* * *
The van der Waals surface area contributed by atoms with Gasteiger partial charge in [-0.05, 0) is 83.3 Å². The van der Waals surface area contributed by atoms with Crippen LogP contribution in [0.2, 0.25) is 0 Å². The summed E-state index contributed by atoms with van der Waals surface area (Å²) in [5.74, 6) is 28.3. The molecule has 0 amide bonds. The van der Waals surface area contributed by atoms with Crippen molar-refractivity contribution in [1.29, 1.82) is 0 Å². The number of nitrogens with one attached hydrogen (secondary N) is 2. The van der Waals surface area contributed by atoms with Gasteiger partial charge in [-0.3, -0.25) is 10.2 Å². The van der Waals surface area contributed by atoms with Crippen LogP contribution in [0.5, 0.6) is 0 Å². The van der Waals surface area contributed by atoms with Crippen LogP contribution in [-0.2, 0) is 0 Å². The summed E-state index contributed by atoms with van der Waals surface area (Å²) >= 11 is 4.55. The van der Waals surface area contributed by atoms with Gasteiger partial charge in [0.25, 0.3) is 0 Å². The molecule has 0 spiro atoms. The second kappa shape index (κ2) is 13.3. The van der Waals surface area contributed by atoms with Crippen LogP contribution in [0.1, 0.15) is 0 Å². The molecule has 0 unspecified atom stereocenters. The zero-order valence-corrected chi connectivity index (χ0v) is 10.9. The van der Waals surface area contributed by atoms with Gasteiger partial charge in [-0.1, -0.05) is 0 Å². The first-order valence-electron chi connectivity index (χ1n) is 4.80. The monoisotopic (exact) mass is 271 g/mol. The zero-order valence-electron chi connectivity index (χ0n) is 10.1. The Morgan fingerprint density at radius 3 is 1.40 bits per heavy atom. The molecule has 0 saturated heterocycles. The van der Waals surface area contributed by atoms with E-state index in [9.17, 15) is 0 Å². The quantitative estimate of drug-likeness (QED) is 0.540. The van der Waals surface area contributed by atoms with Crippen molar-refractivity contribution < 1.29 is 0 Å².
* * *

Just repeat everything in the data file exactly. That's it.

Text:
The van der Waals surface area contributed by atoms with Gasteiger partial charge in [-0.05, 0) is 83.3 Å². The van der Waals surface area contributed by atoms with Crippen LogP contribution in [0.2, 0.25) is 0 Å². The summed E-state index contributed by atoms with van der Waals surface area (Å²) in [5.74, 6) is 28.3. The molecule has 0 amide bonds. The van der Waals surface area contributed by atoms with Crippen molar-refractivity contribution in [1.29, 1.82) is 0 Å². The number of nitrogens with one attached hydrogen (secondary N) is 2. The van der Waals surface area contributed by atoms with Gasteiger partial charge in [-0.3, -0.25) is 10.2 Å². The van der Waals surface area contributed by atoms with Crippen LogP contribution in [0.5, 0.6) is 0 Å². The van der Waals surface area contributed by atoms with Crippen LogP contribution in [-0.2, 0) is 0 Å². The summed E-state index contributed by atoms with van der Waals surface area (Å²) >= 11 is 4.55. The van der Waals surface area contributed by atoms with Gasteiger partial charge in [0.25, 0.3) is 0 Å². The molecule has 0 spiro atoms. The second kappa shape index (κ2) is 13.3. The van der Waals surface area contributed by atoms with Crippen LogP contribution in [0.1, 0.15) is 0 Å². The molecule has 0 unspecified atom stereocenters. The zero-order valence-corrected chi connectivity index (χ0v) is 10.9. The van der Waals surface area contributed by atoms with Gasteiger partial charge in [-0.1, -0.05) is 0 Å². The first-order valence-electron chi connectivity index (χ1n) is 4.80. The monoisotopic (exact) mass is 271 g/mol. The zero-order valence-electron chi connectivity index (χ0n) is 10.1. The Morgan fingerprint density at radius 3 is 1.40 bits per heavy atom. The molecule has 0 saturated heterocycles. The van der Waals surface area contributed by atoms with E-state index in [9.17, 15) is 0 Å². The quantitative estimate of drug-likeness (QED) is 0.540. The van der Waals surface area contributed by atoms with Crippen molar-refractivity contribution < 1.29 is 0 Å².